domingo, 11 de febrero de 2024

domingo, febrero 11, 2024

Operation Sit Tight

Is China a winner from the Red Sea attacks?

China seeks to reap political benefits from the new Suez crisis

Six years ago a film titled “Operation Red Sea” became a huge hit in China. 

It was touted as the first in Chinese cinemas to focus on the exploits of the modern Chinese navy, which in recent years has overtaken America’s to become the world’s largest. 

The plot revolves around a naval special-forces operation to rescue a Chinese citizen taken hostage by terrorists in a Yemen-like Red Sea country. 

“This mission is a message to all terrorists that you will never harm a Chinese citizen,” intones the commanding officer. 

The Communist Party organised showings to whip up patriotic fervour. 

Officials said the film showed a China that was “taking on its responsibilities as a great power”.

America is wary of China’s growing global reach. 

But since mid-November, when Houthi rebels in Yemen began attacking shipping in the Red Sea with missiles and drones, American officials have been prodding China to show some of that great-power spirit by helping to resolve a real-life crisis in the region. 

During 12 hours of meetings on January 26th and 27th in Bangkok, America’s national security adviser, Jake Sullivan, tried to persuade China’s foreign-affairs chief, Wang Yi, that China’s influence could be used to stop the threat to a major artery of global trade. 

China, however, views its responsibilities differently. 

It does not want to flex muscle in the Middle East. 

China sees the region’s security as a quagmire of America’s making. 

It is exploiting an opportunity to talk up solidarity with the Arab world.

Security in the area is certainly important to China. 

In 2021, when a container ship blocked the Suez Canal for six days near its entrance to the Red Sea, China’s Ministry of Commerce estimated that 60% of the country’s exports of goods to Europe were using that route (last year about 17% of China’s goods exports worldwide were to the European Union and Britain).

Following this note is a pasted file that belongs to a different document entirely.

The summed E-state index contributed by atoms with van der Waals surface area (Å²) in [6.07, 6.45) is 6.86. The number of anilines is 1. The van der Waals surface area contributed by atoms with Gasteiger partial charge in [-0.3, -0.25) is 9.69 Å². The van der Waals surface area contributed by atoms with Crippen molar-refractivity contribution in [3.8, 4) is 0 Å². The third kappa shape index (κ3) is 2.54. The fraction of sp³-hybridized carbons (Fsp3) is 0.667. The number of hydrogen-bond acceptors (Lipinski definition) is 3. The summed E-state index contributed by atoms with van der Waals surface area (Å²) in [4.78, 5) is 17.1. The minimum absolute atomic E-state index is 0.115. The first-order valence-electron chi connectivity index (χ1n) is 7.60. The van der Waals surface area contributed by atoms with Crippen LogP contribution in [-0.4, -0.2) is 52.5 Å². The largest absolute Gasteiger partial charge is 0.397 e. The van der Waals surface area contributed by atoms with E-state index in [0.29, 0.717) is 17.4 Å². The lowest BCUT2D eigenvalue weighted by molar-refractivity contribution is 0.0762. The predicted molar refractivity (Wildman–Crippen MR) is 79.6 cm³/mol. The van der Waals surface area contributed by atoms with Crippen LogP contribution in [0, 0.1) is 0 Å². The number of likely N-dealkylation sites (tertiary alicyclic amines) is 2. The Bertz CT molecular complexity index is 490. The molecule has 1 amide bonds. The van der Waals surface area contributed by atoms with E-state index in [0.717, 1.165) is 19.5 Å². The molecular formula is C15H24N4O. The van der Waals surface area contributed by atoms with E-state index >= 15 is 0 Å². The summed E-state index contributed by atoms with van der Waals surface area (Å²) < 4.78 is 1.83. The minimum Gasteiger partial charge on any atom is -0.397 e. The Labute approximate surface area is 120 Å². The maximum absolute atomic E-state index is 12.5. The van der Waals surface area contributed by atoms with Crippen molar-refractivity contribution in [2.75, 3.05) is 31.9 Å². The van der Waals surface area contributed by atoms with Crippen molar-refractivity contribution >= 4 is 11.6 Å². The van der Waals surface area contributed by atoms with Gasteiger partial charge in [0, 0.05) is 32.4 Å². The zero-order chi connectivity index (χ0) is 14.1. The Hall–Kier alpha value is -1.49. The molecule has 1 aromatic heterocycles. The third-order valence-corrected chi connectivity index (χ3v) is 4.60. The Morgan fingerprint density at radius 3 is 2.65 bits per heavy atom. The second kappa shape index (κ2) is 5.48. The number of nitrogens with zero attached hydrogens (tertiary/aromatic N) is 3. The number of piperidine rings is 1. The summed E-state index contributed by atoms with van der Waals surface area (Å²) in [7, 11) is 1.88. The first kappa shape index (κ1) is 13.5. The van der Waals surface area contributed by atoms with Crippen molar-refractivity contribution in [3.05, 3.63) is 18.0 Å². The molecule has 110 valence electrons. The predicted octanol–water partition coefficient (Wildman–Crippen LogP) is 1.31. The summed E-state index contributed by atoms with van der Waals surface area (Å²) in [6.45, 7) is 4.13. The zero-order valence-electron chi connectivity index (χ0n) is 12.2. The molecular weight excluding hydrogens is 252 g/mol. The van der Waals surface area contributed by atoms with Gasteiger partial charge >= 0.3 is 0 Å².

The Houthis claim their dozens of attacks have been aimed at vessels linked to countries that support Israel in the Gaza conflict (China does not). 

But there are risks for all. 

On December 3rd a container ship chartered by OOCL, a Hong Kong-based firm owned by cosco, a state-controlled Chinese shipping giant, was hit by a drone-fired rocket. 

There has been speculation that the Houthis had outdated information about the vessel, which previously had been chartered by an Israeli firm. 

On January 19th the Houthis said Chinese and Russian ships would enjoy safe passage through the Red Sea. 

But much of China’s maritime trade involves ships registered in other countries. 

Many of these are now playing safe by going around the Cape of Good Hope (see map).

Data provided to The Economist by Spire Global, an analytics firm, shows that before December, 99% of container ships sailing between Europe and China went through the Suez Canal. 

By the second week of January, fewer than half were doing so (see chart 1). 

The Cape route can add about two weeks to the journey—avoiding the high premiums now demanded by insurers for Red Sea transits, but adding to transportation costs. 

The China Containerised Freight Index, a measure of container prices at major Chinese ports, has more than doubled since late 2023 for shipping to Europe (see chart 2).

Your problem

The Chinese government, however, prefers to stay on the sidelines. 

The country’s only overseas military base is close by, in Djibouti. 

Yet the Chinese navy has been keeping a low profile. 

It has avoided involvement in an American-led military coalition, known as Operation Prosperity Guardian, which has been formed in response to the Houthi attacks. 

China’s state media do say a Chinese shipping line, Sea Legend, is offering to carry freight through the area with the help of Chinese navy escorts. 

Its website displays a schedule for such escorts in the Gulf of Aden, which adjoins the Red Sea. 

China has much experience of such missions: since 2009 its warships have been helping to protect commercial shipping in the Gulf of Aden from attacks by Somali pirates.

America believes that Iran is encouraging the Houthis and that China, which has close ties with the government in Tehran, could help persuade the country to stop the Red Sea attacks.